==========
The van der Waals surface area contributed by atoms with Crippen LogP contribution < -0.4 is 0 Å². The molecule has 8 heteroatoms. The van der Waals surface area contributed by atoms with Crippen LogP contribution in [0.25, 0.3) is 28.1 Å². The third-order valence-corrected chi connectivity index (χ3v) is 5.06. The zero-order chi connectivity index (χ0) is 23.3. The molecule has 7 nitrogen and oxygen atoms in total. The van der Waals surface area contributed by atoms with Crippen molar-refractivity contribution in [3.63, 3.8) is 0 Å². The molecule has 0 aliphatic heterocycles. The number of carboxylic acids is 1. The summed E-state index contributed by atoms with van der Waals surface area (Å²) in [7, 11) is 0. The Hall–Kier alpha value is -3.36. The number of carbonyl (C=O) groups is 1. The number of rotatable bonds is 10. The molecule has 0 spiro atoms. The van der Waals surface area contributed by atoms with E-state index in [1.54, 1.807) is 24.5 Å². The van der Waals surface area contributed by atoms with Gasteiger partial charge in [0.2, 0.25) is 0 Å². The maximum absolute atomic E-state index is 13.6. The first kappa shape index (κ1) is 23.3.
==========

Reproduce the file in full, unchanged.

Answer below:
The van der Waals surface area contributed by atoms with Crippen LogP contribution < -0.4 is 0 Å². The molecule has 8 heteroatoms. The van der Waals surface area contributed by atoms with Crippen LogP contribution in [0.25, 0.3) is 28.1 Å². The third-order valence-corrected chi connectivity index (χ3v) is 5.06. The zero-order chi connectivity index (χ0) is 23.3. The molecule has 7 nitrogen and oxygen atoms in total. The van der Waals surface area contributed by atoms with Crippen molar-refractivity contribution in [3.63, 3.8) is 0 Å². The molecule has 0 aliphatic heterocycles. The number of carboxylic acids is 1. The summed E-state index contributed by atoms with van der Waals surface area (Å²) in [7, 11) is 0. The Hall–Kier alpha value is -3.36. The number of carbonyl (C=O) groups is 1. The number of rotatable bonds is 10. The molecule has 0 spiro atoms. The van der Waals surface area contributed by atoms with E-state index in [1.54, 1.807) is 24.5 Å². The van der Waals surface area contributed by atoms with Gasteiger partial charge in [0.2, 0.25) is 0 Å². The maximum absolute atomic E-state index is 13.6. The first kappa shape index (κ1) is 23.3.